What I personally enjoy about blogging is the casualness of it. It’s not as formal as a typical writing assignment, and it allows me to speak my mind without concentrating too much on the actual “grade” per se. Nevertheless, I do agree with Amanda that it is more appropriate for young adults and the older generation. Children may not be aware of how permanent the internet is — once it’s out there, it’s never coming back. People need to be particularly cautious not to say anything that might intentionally hurt someone, like what Catherine was saying.

    Posted by Jenna | January 31, 2012, 11:19 pm
  3. I liked a lot of your ideas expressed here. I think blogging is a great way to have all students bring mature yet varying opinions to a class discussion, and even to have our ideas go past the limits of classroom walls. At Bucknell, that seems to be an important concept (and rightfully so) – integrated learning, global knowledge, etc.

    I did agree with the above posters that blogging has more risks than benefits at a young age. Psychologically speaking, it is extremely risky to have younger children, who are just forming their own identities, have to express their opinions and thoughts in a permanently public forum. Bullying is such a problem these days, with long-lasting (and sometimes fatal) consequences.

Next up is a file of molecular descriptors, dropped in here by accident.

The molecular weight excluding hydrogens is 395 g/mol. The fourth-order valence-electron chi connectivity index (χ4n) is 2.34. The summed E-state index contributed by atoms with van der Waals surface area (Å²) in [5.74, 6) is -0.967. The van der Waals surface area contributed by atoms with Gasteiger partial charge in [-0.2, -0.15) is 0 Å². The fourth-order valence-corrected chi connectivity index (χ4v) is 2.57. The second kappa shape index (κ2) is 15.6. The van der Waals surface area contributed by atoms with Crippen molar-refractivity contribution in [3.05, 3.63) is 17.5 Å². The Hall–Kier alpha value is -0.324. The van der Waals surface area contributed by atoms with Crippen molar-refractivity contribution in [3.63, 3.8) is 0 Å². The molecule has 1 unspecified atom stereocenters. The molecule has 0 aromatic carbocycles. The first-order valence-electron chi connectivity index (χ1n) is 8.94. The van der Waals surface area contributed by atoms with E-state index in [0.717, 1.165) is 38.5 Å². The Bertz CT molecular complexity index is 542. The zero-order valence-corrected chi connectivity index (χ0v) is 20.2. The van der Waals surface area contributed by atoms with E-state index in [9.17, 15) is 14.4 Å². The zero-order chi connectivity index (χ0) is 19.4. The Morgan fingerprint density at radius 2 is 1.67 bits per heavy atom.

However, for people our age, who are able to express our opinions maturely and responsibly, I do agree that blogging is a wonderful tool to enhance our education. I also think that as our class has a focus on improving our writing, there will not be a problem with our writing becoming too informal.

    Posted by Caitlin H. | February 1, 2012, 12:06 am


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Blog 5 before session 6 What (interest) or Who (person) Inspires You? For this week’s prompt, the Blog Council wants you to examine how this class relates to your own interests. So, please write about how this class relates to some of your own intellectual or other learning interests. We are NOT interested in how it relates to a specific career goal. Plan B: same idea, but based on a person. See whole post for details.